In an article for Foreign Affairs magazine, they noted that Washington needs to abandon the belief that Moscow is "cornered." On the contrary, the Kremlin sees itself as a center of power and an active player on a global scale.
Russia has long been inconsistent with the American authorities' perceptions of themselves as weak, and is becoming a "durable power." The country's economy is much stronger than in the last 30 years, and the human potential has improved markedly.
Moreover, the technologies of the Russian Federation have always been at a serious level, and in the field of nuclear weapons, Moscow is Washington's main rival.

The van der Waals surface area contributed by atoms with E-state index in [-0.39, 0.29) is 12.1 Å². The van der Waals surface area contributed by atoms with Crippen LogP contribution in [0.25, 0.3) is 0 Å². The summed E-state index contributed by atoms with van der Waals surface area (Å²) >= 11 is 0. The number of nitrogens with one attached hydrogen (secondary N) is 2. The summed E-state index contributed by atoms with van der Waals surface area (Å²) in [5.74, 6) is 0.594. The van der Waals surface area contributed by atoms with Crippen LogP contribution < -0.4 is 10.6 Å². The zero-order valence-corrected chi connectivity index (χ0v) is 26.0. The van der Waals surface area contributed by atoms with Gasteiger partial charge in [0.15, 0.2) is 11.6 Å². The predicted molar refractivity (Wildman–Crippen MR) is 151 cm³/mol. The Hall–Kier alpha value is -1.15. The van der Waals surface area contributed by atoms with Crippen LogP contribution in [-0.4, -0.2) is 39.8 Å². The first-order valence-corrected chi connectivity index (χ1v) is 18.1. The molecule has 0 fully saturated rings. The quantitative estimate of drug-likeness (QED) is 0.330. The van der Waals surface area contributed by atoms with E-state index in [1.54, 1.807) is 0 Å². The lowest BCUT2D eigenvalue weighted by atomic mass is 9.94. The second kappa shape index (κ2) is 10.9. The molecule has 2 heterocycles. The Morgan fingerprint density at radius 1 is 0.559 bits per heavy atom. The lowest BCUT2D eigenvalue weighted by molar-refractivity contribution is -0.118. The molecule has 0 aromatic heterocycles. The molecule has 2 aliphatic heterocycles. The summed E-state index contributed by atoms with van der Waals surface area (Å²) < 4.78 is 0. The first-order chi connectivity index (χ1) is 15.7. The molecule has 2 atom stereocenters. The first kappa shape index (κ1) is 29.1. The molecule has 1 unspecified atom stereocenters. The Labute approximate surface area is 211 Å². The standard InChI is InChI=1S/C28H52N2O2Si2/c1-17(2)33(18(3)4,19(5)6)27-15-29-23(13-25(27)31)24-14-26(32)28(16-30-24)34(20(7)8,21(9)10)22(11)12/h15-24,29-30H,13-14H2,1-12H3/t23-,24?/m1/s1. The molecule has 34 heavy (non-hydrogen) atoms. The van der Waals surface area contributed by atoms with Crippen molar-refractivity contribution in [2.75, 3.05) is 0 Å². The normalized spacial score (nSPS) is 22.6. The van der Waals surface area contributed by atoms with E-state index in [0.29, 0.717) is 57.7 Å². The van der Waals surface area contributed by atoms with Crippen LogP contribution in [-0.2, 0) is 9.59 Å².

Kofman and Kendall-Taylor expressed concern over the growing friendship between China and Russia. Their combined influence can be much greater than if they acted separately.
Experts stressed that America needs to increase the importance of the Russian Federation in its own foreign policy, increase military spending on the fight against Moscow, and maintain the Russian direction as a top priority for NATO.
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